Design is inherently an empathetic undertaking, with consumers at the core of everything we do and every decision we make. It is insight-based, grounded firmly in people’s needs and lifestyles, their wants and desires.
And today, more than ever before, consumers desire customized and personalized brand experiences. There are several forces driving this. In today’s digitally, socially, and physically crowded world, consumers seek products that are “unique to me.” According to Accenture Strategy’s 2017 Global Consumer Pulse Research, 81 percent of consumers want brands to get to know them and understand when they need brands—and when they don’t want brands involved in their lives.
With ever-advancing technology, there is an increasing expectation for brands to deliver products that tap into consumers’ personal stats. According to a Forbes study, 75 percent of consumers were willing to share their most sensitive data with companies in exchange for a product or service they valued.
And finally, while there is a desire for highly personalized, “unique for me” interactions with brands, at the same time there’s also a yearning to belong to smaller cohorts. Packaging Digest reported that according to Boston Consulting Group, half of millennial consumers ages 18–24 feel a personal connection to their preferred brands and agree that brands “say something about who I am, my values, and where I fit in.”
It’s clear that personalization is important to consumers, and we know some of the reasons why. We also know that technological developments allow seemingly limitless opportunities for brands to personalize through design. But how and when should a brand choose to do so? Here are a few principles to help brands make the most of the personalization opportunities that exist today.
1. Personalize once your brand has established equities.
If consumers are still trying to figure out what your brand stands for—or if they don’t understand or aren’t familiar with your brand’s equity assets—it might not be the right time to inject personalization into the mix. Meanwhile, well-defined brands with established, owned equities have more liberty to play.
Take, for example, Planters Peanuts. The brand has strong heritage and equity through its brand icon, Mr. Peanut. When it came time to celebrate Planters’ 100th birthday, our client asked us to help personalize the brand. We focused on making Mr. Peanut the life of the party by creating 3 million uniquely customized packages. No two jars were alike, which meant consumers could individually select a one-of-a-kind option that represented their own interpretation and celebration of the event.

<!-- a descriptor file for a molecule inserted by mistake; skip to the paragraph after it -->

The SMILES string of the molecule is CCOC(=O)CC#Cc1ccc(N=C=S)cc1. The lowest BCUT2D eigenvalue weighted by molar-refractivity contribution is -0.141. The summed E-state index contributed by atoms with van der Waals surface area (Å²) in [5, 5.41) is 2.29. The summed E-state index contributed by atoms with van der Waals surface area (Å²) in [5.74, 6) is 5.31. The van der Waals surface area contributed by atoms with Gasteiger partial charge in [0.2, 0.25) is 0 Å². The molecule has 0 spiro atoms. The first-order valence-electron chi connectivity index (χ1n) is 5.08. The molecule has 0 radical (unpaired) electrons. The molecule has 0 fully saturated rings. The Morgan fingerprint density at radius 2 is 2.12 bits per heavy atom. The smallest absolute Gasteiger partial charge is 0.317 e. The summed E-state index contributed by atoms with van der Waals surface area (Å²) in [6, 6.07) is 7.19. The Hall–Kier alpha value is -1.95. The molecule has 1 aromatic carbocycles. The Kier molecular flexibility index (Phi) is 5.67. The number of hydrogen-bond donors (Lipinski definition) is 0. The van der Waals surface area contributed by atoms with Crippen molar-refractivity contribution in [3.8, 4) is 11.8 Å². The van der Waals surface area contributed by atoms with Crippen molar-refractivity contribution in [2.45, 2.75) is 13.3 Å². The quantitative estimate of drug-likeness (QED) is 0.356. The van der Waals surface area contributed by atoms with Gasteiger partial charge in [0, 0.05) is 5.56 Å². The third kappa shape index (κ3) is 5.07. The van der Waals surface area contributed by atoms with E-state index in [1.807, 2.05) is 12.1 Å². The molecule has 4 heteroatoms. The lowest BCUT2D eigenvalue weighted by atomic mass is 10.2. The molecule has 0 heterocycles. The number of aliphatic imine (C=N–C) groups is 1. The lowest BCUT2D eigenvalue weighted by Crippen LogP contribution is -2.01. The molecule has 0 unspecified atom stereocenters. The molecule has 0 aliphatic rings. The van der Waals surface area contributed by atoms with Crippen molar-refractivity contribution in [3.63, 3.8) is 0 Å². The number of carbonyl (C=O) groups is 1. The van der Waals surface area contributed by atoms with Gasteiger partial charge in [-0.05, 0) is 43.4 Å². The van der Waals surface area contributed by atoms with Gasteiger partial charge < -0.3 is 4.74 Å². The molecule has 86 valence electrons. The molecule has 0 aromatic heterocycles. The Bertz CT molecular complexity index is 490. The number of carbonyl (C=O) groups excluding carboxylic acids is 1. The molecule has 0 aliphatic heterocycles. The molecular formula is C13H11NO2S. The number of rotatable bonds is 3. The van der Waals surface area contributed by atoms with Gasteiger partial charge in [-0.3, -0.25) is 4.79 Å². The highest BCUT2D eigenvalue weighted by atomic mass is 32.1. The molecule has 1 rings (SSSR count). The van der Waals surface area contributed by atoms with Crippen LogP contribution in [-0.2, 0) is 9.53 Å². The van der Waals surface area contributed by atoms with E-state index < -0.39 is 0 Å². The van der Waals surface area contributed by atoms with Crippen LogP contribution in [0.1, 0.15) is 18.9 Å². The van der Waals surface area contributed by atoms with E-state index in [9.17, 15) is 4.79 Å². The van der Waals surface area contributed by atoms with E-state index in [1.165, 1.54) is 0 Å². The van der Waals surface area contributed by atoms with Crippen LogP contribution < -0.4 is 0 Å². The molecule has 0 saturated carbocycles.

2. Balance virtual, technology-based experiences with human ones.
Innovative technology allows ample opportunity for personalization, but it also creates risk of establishing a barrier between the brand and the consumer. Rather than making the technology itself a focus, tech should help drive a stronger human connection between the brand and its core audience.
But this is easier said than done. When we considered this challenge for Airbus’ Navblue brand, we looked to delicately balance advanced technology with human understanding to create personalized experiences for customers and employees. The result: a flight operations and traffic management brand with engineering and technology at its core—that also maintains a customer-centric approach to business.
How? Navblue’s positioning and tagline encourage customers and business alike to Reach for the skies. Data such as a user’s name, birthday, and favorite color factor into Navblue’s technology, creating a branding system and user experience unique to each individual.
3. Think mission first.
Personalization can help both brand and business, but it can also bolster a brand’s mission or reason for being. By personalizing, a brand can go beyond a generic message and encourage active participation from its target audience.
This is the approach we took for Djantoli, a French nonprofit that uses smartphones to send children’s weights to doctors, thereby preventing death due to serious illness or disease. The organization was struggling to attract needed donations to save more lives. So we created a design system so personal that its very identity changes as individual lives are saved. Supporters immediately see the impact their donation has, resulting in a 100 percent spike in donations for Djantoli.
Personalization offers many exciting opportunities for brands today. Here are a few tips to help brands do it effectively.
- Personalize with purpose. Just because you can, doesn’t mean you should. Before you make the leap, make sure you understand the strategic value your brand hopes to achieve. Will this become a permanent part of the brand franchise? Are you celebrating a moment in time? Or are you looking for a short-term volume lift? Knowing the brand’s goal will help drive effective personalized tactics.
- Less is more. If your personalization program offers consumers a chance to create something of their own, offer a simple and easy design template as a starting point. A blank canvas can be intimidating, and if the online design process is too complicated, potential shoppers will opt out.
- Let them share. If you do offer consumers a chance to create something of their own, don’t leave it at that. Take the next step and help them share their creations with friends and family. This enables even greater opportunity for your brand to connect with new audiences.
- Don’t be creepy. Business Insider reports that 67 percent of consumers find personalization tools like facial recognition technology “creepy.” Consumers want to know that brands understand them, but they do not want to feel like their privacy is being compromised. Your brand needs to be understanding, not invasive.